IFC: What was the genesis of Neurotica?

Jenny: I’m pretty sure it was a title-first situation. I was coming up with ideas to pitch to a production company a million years ago (this isn’t hyperbole; I am VERY old) and just wrote down “Neurotica”; then it just sort of appeared fully formed. “Neurotica? Oh it’s an over-the-top romantic comedy about a Dominatrix with OCD, of course.” And that just happened to hit the buttons of everything I’m fascinated by. 


IFC: How would you describe Ivy?

Jenny: Ivy is everything I love in a comedy character – she’s tenacious, she’s confident, she’s sweet, she’s a big wonderful weirdo. 

IFC: How would Ivy’s clientele describe her?

Jenny:  Open-minded, caring, excellent aim. 

IFC: Why don’t more small towns have local dungeons?

Jenny: How do you know they don’t? 

IFC: What are the pros and cons of joining a chain mega dungeon?

Jenny: You can use any of their locations but you’ll always forget you have a membership and in a year you’ll be like “jeez why won’t they let me just cancel?” 

IFC: Mouths are gross! Why is that?

Jenny: If you had never seen a mouth before and I was like “it’s a wet flesh cave with sharp parts that lives in your face”, it would sound like Cronenberg-ian body horror. All body parts are horrifying. I’m kind of rooting for the singularity, I’d feel way better if I was just a consciousness in a cloud. 

See the whole season of Neurotica right now on IFC’s Comedy Crib.


The ’90s Are Back

The '90s live again during IFC's weekend marathon.

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Photo Credit: Everett Digital, Columbia Pictures

We know what you’re thinking: “Why on Earth would anyone want to reanimate the decade that gave us Haddaway, Los Del Rio, and Smash Mouth, not to mention Crystal Pepsi?”


Thoughts like those are normal. After all, we tend to remember lasting psychological trauma more vividly than fleeting joy. But if you dig deep, you’ll rediscover that the ’90s gave us so much to fondly revisit. Consider the four pillars of true ’90s culture.

Boy Bands

We all pretended to hate them, but watch us come alive at a karaoke bar when “I Want It That Way” comes on. Arguably more influential than Brit Pop and Grunge put together, because hello – Justin Timberlake. He’s a legitimate cultural gem.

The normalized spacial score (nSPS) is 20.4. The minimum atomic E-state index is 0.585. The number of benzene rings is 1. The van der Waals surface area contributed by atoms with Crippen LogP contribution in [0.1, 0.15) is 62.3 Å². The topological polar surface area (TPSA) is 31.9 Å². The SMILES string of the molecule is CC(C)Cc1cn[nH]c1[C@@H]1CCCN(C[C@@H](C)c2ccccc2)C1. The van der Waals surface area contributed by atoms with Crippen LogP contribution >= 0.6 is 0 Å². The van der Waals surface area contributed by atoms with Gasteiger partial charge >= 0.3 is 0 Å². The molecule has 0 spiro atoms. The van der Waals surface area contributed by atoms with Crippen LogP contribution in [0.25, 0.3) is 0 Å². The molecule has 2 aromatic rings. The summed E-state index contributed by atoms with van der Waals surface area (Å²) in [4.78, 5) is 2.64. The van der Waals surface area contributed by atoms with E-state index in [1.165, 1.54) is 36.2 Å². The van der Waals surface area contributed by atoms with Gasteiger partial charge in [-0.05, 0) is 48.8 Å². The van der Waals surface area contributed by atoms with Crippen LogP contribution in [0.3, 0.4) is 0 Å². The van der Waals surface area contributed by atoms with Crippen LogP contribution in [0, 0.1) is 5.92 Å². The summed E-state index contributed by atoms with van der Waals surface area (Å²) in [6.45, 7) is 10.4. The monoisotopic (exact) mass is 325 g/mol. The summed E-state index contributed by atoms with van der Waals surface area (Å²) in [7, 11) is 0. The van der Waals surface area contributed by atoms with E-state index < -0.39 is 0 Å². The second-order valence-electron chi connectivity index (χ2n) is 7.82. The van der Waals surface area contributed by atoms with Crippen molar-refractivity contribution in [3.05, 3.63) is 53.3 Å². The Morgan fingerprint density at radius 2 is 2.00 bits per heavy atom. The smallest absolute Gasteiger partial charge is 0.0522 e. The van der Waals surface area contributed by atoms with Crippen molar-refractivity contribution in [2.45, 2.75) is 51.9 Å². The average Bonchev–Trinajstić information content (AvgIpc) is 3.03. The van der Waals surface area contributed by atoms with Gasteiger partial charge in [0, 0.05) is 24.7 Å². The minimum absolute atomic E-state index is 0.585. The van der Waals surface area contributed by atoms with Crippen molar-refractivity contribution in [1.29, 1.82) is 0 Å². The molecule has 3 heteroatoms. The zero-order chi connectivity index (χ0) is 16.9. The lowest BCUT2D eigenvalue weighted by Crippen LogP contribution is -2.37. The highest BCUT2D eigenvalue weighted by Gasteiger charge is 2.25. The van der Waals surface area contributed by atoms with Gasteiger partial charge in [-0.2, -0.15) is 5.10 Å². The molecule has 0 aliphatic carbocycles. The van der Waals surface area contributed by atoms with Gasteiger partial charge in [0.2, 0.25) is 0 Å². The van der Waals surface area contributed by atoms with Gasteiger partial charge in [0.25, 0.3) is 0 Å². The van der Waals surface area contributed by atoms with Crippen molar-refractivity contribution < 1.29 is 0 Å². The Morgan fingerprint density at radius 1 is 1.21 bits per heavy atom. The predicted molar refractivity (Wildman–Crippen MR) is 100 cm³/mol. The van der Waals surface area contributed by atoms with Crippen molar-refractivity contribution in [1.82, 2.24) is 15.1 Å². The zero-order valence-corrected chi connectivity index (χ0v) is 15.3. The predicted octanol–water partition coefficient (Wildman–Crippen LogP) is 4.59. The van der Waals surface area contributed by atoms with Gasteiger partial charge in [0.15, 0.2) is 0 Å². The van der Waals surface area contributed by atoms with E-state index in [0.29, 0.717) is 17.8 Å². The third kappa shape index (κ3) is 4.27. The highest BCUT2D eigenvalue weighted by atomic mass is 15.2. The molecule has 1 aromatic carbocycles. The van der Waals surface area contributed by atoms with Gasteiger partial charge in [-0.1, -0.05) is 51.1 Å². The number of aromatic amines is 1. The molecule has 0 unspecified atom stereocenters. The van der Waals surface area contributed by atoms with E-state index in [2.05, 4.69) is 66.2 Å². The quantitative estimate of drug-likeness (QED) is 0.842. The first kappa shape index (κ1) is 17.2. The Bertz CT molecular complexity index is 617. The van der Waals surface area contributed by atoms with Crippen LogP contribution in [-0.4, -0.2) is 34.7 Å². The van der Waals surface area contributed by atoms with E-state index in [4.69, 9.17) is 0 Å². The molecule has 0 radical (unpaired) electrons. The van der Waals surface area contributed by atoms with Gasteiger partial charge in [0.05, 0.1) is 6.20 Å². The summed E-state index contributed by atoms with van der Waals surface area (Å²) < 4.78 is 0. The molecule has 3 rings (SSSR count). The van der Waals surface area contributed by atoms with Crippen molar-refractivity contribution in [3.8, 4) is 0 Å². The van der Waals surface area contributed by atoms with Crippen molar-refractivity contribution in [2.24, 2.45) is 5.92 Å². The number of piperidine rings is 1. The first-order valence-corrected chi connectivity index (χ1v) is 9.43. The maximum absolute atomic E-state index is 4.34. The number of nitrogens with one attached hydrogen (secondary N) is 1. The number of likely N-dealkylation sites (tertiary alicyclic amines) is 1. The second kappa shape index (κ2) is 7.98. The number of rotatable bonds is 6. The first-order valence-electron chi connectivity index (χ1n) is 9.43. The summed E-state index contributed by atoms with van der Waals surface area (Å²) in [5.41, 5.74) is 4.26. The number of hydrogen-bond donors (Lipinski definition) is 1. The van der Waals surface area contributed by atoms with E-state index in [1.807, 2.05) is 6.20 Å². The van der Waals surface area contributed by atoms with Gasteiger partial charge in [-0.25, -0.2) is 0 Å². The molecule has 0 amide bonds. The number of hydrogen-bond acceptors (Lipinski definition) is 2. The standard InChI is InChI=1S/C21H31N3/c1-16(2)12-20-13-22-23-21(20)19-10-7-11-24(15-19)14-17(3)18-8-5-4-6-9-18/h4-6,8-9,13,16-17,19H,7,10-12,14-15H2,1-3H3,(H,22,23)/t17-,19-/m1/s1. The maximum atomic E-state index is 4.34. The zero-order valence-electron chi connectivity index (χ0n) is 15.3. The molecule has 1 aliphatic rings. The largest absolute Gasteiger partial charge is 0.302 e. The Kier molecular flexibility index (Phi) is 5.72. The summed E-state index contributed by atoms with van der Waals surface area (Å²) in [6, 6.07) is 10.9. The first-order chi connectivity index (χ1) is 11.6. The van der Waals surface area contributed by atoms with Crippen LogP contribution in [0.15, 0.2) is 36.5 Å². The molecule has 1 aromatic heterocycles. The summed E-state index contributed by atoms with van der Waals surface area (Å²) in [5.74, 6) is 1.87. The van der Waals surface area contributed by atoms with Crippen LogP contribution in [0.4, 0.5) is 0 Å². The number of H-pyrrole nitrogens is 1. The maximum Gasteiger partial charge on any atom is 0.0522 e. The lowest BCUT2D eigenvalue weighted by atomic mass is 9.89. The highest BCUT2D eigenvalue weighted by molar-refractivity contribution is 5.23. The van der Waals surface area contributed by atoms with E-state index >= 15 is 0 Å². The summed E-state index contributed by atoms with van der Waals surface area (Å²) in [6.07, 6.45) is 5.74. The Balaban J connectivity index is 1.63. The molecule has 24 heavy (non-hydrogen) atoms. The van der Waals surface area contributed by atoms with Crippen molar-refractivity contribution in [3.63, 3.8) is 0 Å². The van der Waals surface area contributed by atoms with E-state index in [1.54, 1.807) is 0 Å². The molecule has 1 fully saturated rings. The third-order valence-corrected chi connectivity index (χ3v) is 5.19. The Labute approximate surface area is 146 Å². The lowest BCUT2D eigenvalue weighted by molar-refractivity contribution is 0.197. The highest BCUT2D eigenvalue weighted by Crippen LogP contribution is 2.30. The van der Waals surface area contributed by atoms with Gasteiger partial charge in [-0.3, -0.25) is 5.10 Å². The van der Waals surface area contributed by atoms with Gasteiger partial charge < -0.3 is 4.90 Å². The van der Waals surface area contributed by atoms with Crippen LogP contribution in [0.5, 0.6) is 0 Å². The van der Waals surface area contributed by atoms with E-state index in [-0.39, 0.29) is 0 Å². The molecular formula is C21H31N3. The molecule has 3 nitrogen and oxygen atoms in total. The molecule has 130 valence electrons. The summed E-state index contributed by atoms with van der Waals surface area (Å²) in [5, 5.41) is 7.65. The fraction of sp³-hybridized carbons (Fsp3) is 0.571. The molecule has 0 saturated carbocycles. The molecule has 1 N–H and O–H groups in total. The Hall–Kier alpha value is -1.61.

Man-Child Movies

Adam Sandler is just behind The Simpsons in terms of his influence on humor. Somehow his man-child schtick didn’t get old until the aughts, and his success in that arena ushered in a wave of other man-child movies from fellow ’90s comedians. RIP Chris Farley (and WTF Rob Schneider).



Teen Angst

In horror, dramas, comedies, and everything in between: Troubled teens! Getting into trouble! Who couldn’t relate to their First World problems, plaid flannels, and lose grasp of the internet?

Mainstream Nihilism

From the Coen Bros to Fincher to Tarantino, filmmakers on the verge of explosive popularity seemed interested in one thing: mind f*cking their audiences by putting characters in situations (and plot lines) beyond anyone’s control.

Feeling better about that walk down memory lane? Good. Enjoy the revival.


And revisit some important ’90s classics all this weekend during IFC’s ’90s Marathon. Check out the full schedule here.


Get Physical

DVDs are the new Vinyl

Portlandia Season 7 Now Available On Disc.

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GIFs via Giffy

In this crazy digital age, sometimes all we really want is to reach out and touch something. Maybe that’s why so many of us are still gung-ho about owning stuff on DVD. It’s tangible. It’s real. It’s tech from a bygone era that still feels relevant, yet also kitschy and retro. It’s basically vinyl for people born after 1990.


Inevitably we all have that friend whose love of the disc is so absolutely repellent that he makes the technology less appealing. “The resolution, man. The colors. You can’t get latitude like that on a download.” Go to hell, Tim.

Yes, Tim sucks, and you don’t want to be like Tim, but maybe he’s onto something and DVD is still the future. Here are some benefits that go beyond touch.

It’s Decor and Decorum

With DVDs and a handsome bookshelf you can show off your great taste in film and television without showing off your search history. Good for first dates, dinner parties, family reunions, etc.


Forget Public Wifi

Warm up that optical drive. No more awkwardly streaming episodes on shady free wifi!



Internet service goes down. It happens all the time. It could happen right now. Then what? Without a DVD on hand you’ll be forced to make eye contact with your friends and family. Or worse – conversation.


Self Defense

You can’t throw a download like a ninja star. Think about it.


If you’d like to experience the benefits DVD ownership yourself, Portlandia Season 7 is now available on DVD and Blue-Ray.